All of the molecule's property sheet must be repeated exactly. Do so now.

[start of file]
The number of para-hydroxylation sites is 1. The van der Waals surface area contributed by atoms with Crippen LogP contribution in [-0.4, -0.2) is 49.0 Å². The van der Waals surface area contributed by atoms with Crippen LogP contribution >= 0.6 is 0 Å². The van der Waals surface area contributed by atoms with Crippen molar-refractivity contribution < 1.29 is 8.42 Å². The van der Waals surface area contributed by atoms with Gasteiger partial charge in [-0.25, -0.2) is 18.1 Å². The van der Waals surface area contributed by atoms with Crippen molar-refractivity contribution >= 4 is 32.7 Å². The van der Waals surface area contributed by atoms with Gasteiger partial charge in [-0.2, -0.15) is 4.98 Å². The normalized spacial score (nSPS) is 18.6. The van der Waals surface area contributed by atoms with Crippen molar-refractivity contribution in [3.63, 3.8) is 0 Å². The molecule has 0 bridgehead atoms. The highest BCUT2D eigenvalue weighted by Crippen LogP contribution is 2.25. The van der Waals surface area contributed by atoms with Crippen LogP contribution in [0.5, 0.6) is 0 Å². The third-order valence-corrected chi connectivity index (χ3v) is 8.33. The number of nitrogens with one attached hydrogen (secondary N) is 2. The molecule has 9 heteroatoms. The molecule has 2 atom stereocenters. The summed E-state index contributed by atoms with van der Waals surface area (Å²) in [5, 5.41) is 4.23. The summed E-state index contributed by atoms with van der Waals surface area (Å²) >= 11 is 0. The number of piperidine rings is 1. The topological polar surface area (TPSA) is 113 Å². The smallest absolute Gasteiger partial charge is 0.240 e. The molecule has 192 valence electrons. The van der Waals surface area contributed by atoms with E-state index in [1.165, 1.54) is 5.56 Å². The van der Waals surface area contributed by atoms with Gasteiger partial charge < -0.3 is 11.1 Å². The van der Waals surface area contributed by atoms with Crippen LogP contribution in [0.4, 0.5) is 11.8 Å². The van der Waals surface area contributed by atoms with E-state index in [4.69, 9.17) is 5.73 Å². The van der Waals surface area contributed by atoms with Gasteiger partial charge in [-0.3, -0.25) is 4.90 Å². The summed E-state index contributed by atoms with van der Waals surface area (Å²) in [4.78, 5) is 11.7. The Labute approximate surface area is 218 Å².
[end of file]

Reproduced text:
The number of para-hydroxylation sites is 1. The van der Waals surface area contributed by atoms with Crippen LogP contribution in [-0.4, -0.2) is 49.0 Å². The van der Waals surface area contributed by atoms with Crippen LogP contribution >= 0.6 is 0 Å². The van der Waals surface area contributed by atoms with Crippen molar-refractivity contribution < 1.29 is 8.42 Å². The van der Waals surface area contributed by atoms with Gasteiger partial charge in [-0.25, -0.2) is 18.1 Å². The van der Waals surface area contributed by atoms with Crippen molar-refractivity contribution >= 4 is 32.7 Å². The van der Waals surface area contributed by atoms with Gasteiger partial charge in [-0.2, -0.15) is 4.98 Å². The normalized spacial score (nSPS) is 18.6. The van der Waals surface area contributed by atoms with Crippen molar-refractivity contribution in [3.63, 3.8) is 0 Å². The molecule has 0 bridgehead atoms. The highest BCUT2D eigenvalue weighted by Crippen LogP contribution is 2.25. The van der Waals surface area contributed by atoms with Crippen LogP contribution in [0.5, 0.6) is 0 Å². The third-order valence-corrected chi connectivity index (χ3v) is 8.33. The number of nitrogens with one attached hydrogen (secondary N) is 2. The molecule has 9 heteroatoms. The molecule has 2 atom stereocenters. The summed E-state index contributed by atoms with van der Waals surface area (Å²) in [5, 5.41) is 4.23. The summed E-state index contributed by atoms with van der Waals surface area (Å²) >= 11 is 0. The number of piperidine rings is 1. The topological polar surface area (TPSA) is 113 Å². The smallest absolute Gasteiger partial charge is 0.240 e. The molecule has 192 valence electrons. The van der Waals surface area contributed by atoms with E-state index in [1.165, 1.54) is 5.56 Å². The van der Waals surface area contributed by atoms with Gasteiger partial charge < -0.3 is 11.1 Å². The van der Waals surface area contributed by atoms with Crippen LogP contribution in [0.4, 0.5) is 11.8 Å². The van der Waals surface area contributed by atoms with E-state index in [4.69, 9.17) is 5.73 Å². The van der Waals surface area contributed by atoms with Gasteiger partial charge in [-0.3, -0.25) is 4.90 Å². The summed E-state index contributed by atoms with van der Waals surface area (Å²) in [4.78, 5) is 11.7. The Labute approximate surface area is 218 Å².